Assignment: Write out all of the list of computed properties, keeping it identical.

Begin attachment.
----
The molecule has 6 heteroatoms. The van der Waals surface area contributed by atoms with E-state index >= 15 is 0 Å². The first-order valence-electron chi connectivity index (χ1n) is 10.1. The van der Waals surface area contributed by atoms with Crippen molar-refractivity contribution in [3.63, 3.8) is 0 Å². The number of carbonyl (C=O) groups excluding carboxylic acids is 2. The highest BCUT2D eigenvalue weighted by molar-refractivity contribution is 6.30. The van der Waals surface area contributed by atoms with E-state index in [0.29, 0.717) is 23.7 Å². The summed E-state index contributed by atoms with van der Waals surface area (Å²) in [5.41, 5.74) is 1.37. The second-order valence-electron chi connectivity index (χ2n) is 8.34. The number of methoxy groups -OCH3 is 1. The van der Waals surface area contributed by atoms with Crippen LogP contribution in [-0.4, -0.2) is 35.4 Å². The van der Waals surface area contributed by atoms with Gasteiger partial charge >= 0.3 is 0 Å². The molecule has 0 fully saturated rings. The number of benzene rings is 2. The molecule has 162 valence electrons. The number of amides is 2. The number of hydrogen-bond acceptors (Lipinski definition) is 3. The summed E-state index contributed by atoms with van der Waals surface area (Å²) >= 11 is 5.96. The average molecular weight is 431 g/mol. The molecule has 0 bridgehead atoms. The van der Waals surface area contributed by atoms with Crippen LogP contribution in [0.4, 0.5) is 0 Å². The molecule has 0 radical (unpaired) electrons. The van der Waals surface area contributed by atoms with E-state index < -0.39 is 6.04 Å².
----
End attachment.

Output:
The molecule has 6 heteroatoms. The van der Waals surface area contributed by atoms with E-state index >= 15 is 0 Å². The first-order valence-electron chi connectivity index (χ1n) is 10.1. The van der Waals surface area contributed by atoms with Crippen molar-refractivity contribution in [3.63, 3.8) is 0 Å². The number of carbonyl (C=O) groups excluding carboxylic acids is 2. The highest BCUT2D eigenvalue weighted by molar-refractivity contribution is 6.30. The van der Waals surface area contributed by atoms with E-state index in [0.29, 0.717) is 23.7 Å². The summed E-state index contributed by atoms with van der Waals surface area (Å²) in [5.41, 5.74) is 1.37. The second-order valence-electron chi connectivity index (χ2n) is 8.34. The number of methoxy groups -OCH3 is 1. The van der Waals surface area contributed by atoms with Crippen LogP contribution in [-0.4, -0.2) is 35.4 Å². The van der Waals surface area contributed by atoms with Gasteiger partial charge >= 0.3 is 0 Å². The molecule has 0 fully saturated rings. The number of benzene rings is 2. The molecule has 162 valence electrons. The number of amides is 2. The number of hydrogen-bond acceptors (Lipinski definition) is 3. The summed E-state index contributed by atoms with van der Waals surface area (Å²) >= 11 is 5.96. The average molecular weight is 431 g/mol. The molecule has 0 bridgehead atoms. The van der Waals surface area contributed by atoms with Crippen LogP contribution in [0.4, 0.5) is 0 Å². The molecule has 0 radical (unpaired) electrons. The van der Waals surface area contributed by atoms with E-state index < -0.39 is 6.04 Å².